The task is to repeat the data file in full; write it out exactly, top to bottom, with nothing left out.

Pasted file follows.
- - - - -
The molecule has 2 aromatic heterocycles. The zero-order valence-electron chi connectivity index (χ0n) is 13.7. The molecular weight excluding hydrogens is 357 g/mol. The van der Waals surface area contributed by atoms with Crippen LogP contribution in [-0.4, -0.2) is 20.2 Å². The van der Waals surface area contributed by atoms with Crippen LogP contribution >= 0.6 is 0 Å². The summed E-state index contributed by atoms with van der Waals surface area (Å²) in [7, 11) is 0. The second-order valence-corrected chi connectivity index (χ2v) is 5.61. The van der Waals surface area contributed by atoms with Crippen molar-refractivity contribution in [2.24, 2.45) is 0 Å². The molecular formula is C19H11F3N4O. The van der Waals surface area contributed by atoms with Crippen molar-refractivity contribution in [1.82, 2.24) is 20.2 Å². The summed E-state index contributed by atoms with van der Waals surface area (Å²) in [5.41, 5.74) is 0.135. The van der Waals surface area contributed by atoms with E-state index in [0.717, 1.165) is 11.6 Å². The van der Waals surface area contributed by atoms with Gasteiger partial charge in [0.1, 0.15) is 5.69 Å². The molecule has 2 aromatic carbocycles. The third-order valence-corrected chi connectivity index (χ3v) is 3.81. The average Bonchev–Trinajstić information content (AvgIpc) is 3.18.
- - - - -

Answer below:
The molecule has 2 aromatic heterocycles. The zero-order valence-electron chi connectivity index (χ0n) is 13.7. The molecular weight excluding hydrogens is 357 g/mol. The van der Waals surface area contributed by atoms with Crippen LogP contribution in [-0.4, -0.2) is 20.2 Å². The van der Waals surface area contributed by atoms with Crippen LogP contribution >= 0.6 is 0 Å². The summed E-state index contributed by atoms with van der Waals surface area (Å²) in [7, 11) is 0. The second-order valence-corrected chi connectivity index (χ2v) is 5.61. The van der Waals surface area contributed by atoms with Crippen molar-refractivity contribution in [2.24, 2.45) is 0 Å². The molecular formula is C19H11F3N4O. The van der Waals surface area contributed by atoms with Crippen molar-refractivity contribution in [1.82, 2.24) is 20.2 Å². The summed E-state index contributed by atoms with van der Waals surface area (Å²) in [5.41, 5.74) is 0.135. The van der Waals surface area contributed by atoms with E-state index in [0.717, 1.165) is 11.6 Å². The van der Waals surface area contributed by atoms with Gasteiger partial charge in [0.1, 0.15) is 5.69 Å². The molecule has 2 aromatic carbocycles. The third-order valence-corrected chi connectivity index (χ3v) is 3.81. The average Bonchev–Trinajstić information content (AvgIpc) is 3.18.